1. secure and efficient systems

2. protection against algorithmic discrimination

3. data privacy

4. notification and explanation

5. human alternatives, considerations and fallback solutions

The definition of artificial intelligence systems covered by Blueprint includes two elements: (i) it has the potential to significantly affect the rights, capabilities or access of individuals or communities and (ii) it is an “automated system”. An automated system is further defined as “any system, software or process that uses computing as all or part of a system to determine outcomes, make or support decisions, inform policy implementation, collect data or observations, or otherwise interact with individuals and/or communities. Automated systems include, but are not limited to, systems derived from machine learning, statistics or other data processing techniques or artificial intelligence and exclude passive computing infrastructure.” To clarify, “passive computing infrastructure is any intermediary technology that does not influence or determine the outcome of a decision, make or assist in making a decision, inform the implementation of a policy or collect data or observations”, including, for example, web hosting.

In terms of other key jurisdictions, none of the following have any widely recognised legal definition, but:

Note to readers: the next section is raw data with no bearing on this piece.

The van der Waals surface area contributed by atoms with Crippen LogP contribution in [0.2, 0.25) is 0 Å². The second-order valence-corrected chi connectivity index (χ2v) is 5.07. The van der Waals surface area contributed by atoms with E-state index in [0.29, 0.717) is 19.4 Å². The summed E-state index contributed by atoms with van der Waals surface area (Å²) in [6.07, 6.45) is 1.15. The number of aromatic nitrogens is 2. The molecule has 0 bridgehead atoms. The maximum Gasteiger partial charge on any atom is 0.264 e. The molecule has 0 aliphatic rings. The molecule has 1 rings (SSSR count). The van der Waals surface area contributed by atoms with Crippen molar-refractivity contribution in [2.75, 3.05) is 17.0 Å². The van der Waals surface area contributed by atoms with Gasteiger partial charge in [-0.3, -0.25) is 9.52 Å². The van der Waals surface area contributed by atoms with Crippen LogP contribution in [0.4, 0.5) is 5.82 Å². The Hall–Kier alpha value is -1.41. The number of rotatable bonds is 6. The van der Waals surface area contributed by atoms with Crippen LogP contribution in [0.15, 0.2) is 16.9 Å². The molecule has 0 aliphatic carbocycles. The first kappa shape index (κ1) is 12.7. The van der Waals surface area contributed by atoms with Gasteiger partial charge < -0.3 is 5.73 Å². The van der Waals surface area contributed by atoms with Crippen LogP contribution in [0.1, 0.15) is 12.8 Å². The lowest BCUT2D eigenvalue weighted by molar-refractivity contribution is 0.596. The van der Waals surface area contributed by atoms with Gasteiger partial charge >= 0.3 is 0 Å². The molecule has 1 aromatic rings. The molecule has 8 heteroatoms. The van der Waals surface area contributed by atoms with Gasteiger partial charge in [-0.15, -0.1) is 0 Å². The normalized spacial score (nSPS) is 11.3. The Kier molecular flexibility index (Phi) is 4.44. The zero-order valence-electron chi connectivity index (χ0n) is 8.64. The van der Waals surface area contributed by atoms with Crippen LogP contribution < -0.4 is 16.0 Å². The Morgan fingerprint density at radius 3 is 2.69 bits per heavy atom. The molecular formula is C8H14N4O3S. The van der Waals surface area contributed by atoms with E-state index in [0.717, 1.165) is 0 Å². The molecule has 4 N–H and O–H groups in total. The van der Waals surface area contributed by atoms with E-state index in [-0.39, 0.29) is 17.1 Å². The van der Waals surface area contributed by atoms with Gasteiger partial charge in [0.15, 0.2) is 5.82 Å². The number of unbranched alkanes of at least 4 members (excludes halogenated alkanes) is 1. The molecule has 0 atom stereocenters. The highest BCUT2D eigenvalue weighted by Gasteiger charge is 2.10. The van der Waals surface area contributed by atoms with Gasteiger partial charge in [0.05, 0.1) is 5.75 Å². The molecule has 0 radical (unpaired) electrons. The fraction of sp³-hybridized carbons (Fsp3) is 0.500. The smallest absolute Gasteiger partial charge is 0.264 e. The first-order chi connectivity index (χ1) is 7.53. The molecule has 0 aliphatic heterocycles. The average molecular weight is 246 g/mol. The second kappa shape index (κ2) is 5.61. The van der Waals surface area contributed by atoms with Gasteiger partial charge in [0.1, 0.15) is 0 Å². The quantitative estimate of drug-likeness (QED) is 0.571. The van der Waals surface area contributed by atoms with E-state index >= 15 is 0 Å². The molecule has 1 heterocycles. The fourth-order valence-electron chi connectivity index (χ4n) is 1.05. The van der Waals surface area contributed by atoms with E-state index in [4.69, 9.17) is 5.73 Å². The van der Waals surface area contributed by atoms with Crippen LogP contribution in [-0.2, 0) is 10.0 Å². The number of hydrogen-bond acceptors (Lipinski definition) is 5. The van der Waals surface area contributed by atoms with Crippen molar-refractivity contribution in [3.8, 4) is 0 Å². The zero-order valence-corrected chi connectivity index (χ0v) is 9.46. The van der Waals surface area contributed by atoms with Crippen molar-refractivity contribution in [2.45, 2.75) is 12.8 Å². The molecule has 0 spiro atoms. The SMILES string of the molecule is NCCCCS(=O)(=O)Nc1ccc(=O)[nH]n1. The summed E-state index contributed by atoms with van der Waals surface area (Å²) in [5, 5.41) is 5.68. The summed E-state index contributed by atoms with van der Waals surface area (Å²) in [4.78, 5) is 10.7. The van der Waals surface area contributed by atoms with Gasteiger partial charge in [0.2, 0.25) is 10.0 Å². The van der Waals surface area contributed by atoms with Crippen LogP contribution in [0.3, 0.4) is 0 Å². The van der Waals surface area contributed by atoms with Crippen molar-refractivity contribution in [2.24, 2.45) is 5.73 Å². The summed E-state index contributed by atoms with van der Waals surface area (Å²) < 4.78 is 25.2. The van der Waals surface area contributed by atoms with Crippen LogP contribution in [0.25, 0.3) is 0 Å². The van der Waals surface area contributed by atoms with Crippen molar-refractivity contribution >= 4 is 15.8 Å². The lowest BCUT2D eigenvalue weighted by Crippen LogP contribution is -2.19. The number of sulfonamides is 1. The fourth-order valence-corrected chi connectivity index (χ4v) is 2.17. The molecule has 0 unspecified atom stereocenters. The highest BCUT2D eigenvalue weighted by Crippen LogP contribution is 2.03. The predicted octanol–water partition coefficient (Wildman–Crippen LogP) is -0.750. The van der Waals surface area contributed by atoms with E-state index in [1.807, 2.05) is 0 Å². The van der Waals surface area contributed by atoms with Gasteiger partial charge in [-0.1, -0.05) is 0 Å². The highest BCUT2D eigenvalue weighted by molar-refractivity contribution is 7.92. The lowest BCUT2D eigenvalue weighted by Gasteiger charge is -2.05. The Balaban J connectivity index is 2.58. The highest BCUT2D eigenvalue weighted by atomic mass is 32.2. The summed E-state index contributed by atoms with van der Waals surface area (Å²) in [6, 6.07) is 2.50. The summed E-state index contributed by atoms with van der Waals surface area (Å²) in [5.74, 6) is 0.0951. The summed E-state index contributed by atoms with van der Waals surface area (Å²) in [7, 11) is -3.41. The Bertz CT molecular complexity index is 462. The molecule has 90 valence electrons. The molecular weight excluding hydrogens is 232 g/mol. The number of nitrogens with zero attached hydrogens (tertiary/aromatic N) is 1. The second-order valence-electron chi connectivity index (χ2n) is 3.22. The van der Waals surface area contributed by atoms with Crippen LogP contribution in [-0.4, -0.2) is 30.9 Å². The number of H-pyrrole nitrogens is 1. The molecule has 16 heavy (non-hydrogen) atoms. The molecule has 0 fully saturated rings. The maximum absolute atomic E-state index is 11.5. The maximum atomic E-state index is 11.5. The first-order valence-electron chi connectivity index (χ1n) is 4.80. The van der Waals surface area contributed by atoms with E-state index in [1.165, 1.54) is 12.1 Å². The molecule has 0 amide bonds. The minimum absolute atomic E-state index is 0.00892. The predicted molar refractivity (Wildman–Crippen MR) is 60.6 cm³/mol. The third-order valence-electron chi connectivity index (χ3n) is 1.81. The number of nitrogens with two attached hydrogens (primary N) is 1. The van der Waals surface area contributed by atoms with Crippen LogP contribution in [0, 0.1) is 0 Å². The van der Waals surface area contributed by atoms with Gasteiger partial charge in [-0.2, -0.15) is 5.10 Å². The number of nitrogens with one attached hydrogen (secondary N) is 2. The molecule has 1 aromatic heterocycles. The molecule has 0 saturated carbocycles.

China has defined standards at the national level and local adaptations that are based on certain definitions related to the functionality of artificial intelligence systems;

Hong Kong

has created guidelines for the ethical development and use of artificial intelligence, which define artificial intelligence as “a family of technologies that involve the use of computer programmes and machines to mimic the problem-solving and decision-making abilities of humans”.


Japan has set out an ‘AI Strategy 2022’. It has been issued by the Cabinet Office’s Integrated Innovation Strategy Promotion Council. It suggests that ‘AI’ refers to a system capable of performing functions deemed intelligent.


Singapore, on the other hand, has attempted to define ‘AI’ as a set of technologies that are designed to simulate human characteristics such as knowledge, reasoning, problem solving, perception, learning and planning and, depending on the AI model, produce a result or decision (such as a prediction, recommendation and/or classification). This definition is provided in the Model Framework for the Management of Artificial Intelligence issued by the Infocomm Media Development Authority and the Personal Data Protection Commission.


Attempts to create a legal definition of artificial intelligence are ongoing around the world. Currently, one of the most recent proposals is that proposed by the OECD. The enactment of the AI Act in its final version will certainly accelerate the process of unifying the approach to the definition of AI worldwide. The question remains open as to whether some countries will not, however, want to ‘distinguish’ themselves with a strongly liberal approach to AI in order to attract the creators of this technology to themselves (without particularly caring about the legal and ethical aspects).

Authors: Mateusz Borkiewicz, Agata Jałowiecka, Grzegorz Leśniewski